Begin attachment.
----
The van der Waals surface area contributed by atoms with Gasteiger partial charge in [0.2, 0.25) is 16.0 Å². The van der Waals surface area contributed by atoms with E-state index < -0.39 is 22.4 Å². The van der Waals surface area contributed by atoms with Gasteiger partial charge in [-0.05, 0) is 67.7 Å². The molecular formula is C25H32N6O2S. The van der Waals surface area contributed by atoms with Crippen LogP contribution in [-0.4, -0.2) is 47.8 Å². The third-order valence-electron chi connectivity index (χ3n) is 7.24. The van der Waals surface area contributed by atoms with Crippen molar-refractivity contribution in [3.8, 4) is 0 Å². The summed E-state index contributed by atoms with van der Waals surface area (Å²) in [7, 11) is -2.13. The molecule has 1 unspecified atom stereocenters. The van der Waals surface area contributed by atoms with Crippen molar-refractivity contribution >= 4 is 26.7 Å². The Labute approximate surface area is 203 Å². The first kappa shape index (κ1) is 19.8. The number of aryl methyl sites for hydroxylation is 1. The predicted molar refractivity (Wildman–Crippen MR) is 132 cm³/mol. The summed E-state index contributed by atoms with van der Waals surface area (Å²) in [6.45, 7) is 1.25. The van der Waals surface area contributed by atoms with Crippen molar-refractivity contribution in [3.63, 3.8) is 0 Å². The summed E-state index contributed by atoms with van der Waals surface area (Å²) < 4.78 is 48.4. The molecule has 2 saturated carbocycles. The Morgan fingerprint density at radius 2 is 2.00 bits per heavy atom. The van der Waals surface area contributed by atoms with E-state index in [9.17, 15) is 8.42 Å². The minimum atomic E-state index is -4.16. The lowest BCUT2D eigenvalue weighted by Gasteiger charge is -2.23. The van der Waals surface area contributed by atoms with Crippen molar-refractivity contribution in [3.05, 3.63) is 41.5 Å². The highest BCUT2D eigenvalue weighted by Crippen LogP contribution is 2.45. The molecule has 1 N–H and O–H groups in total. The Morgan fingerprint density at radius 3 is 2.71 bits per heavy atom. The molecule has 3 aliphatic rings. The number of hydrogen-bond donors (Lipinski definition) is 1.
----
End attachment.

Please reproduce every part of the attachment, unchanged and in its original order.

The van der Waals surface area contributed by atoms with Gasteiger partial charge in [0.2, 0.25) is 16.0 Å². The van der Waals surface area contributed by atoms with E-state index < -0.39 is 22.4 Å². The van der Waals surface area contributed by atoms with Gasteiger partial charge in [-0.05, 0) is 67.7 Å². The molecular formula is C25H32N6O2S. The van der Waals surface area contributed by atoms with Crippen LogP contribution in [-0.4, -0.2) is 47.8 Å². The third-order valence-electron chi connectivity index (χ3n) is 7.24. The van der Waals surface area contributed by atoms with Crippen molar-refractivity contribution in [3.8, 4) is 0 Å². The summed E-state index contributed by atoms with van der Waals surface area (Å²) in [7, 11) is -2.13. The molecule has 1 unspecified atom stereocenters. The van der Waals surface area contributed by atoms with Crippen molar-refractivity contribution >= 4 is 26.7 Å². The Labute approximate surface area is 203 Å². The first kappa shape index (κ1) is 19.8. The number of aryl methyl sites for hydroxylation is 1. The predicted molar refractivity (Wildman–Crippen MR) is 132 cm³/mol. The summed E-state index contributed by atoms with van der Waals surface area (Å²) in [6.45, 7) is 1.25. The van der Waals surface area contributed by atoms with Crippen molar-refractivity contribution in [3.63, 3.8) is 0 Å². The summed E-state index contributed by atoms with van der Waals surface area (Å²) < 4.78 is 48.4. The molecule has 2 saturated carbocycles. The Morgan fingerprint density at radius 2 is 2.00 bits per heavy atom. The van der Waals surface area contributed by atoms with E-state index in [9.17, 15) is 8.42 Å². The minimum atomic E-state index is -4.16. The lowest BCUT2D eigenvalue weighted by Gasteiger charge is -2.23. The van der Waals surface area contributed by atoms with Crippen molar-refractivity contribution in [3.05, 3.63) is 41.5 Å². The highest BCUT2D eigenvalue weighted by Crippen LogP contribution is 2.45. The molecule has 1 N–H and O–H groups in total. The Morgan fingerprint density at radius 3 is 2.71 bits per heavy atom. The molecule has 3 aliphatic rings. The number of hydrogen-bond donors (Lipinski definition) is 1.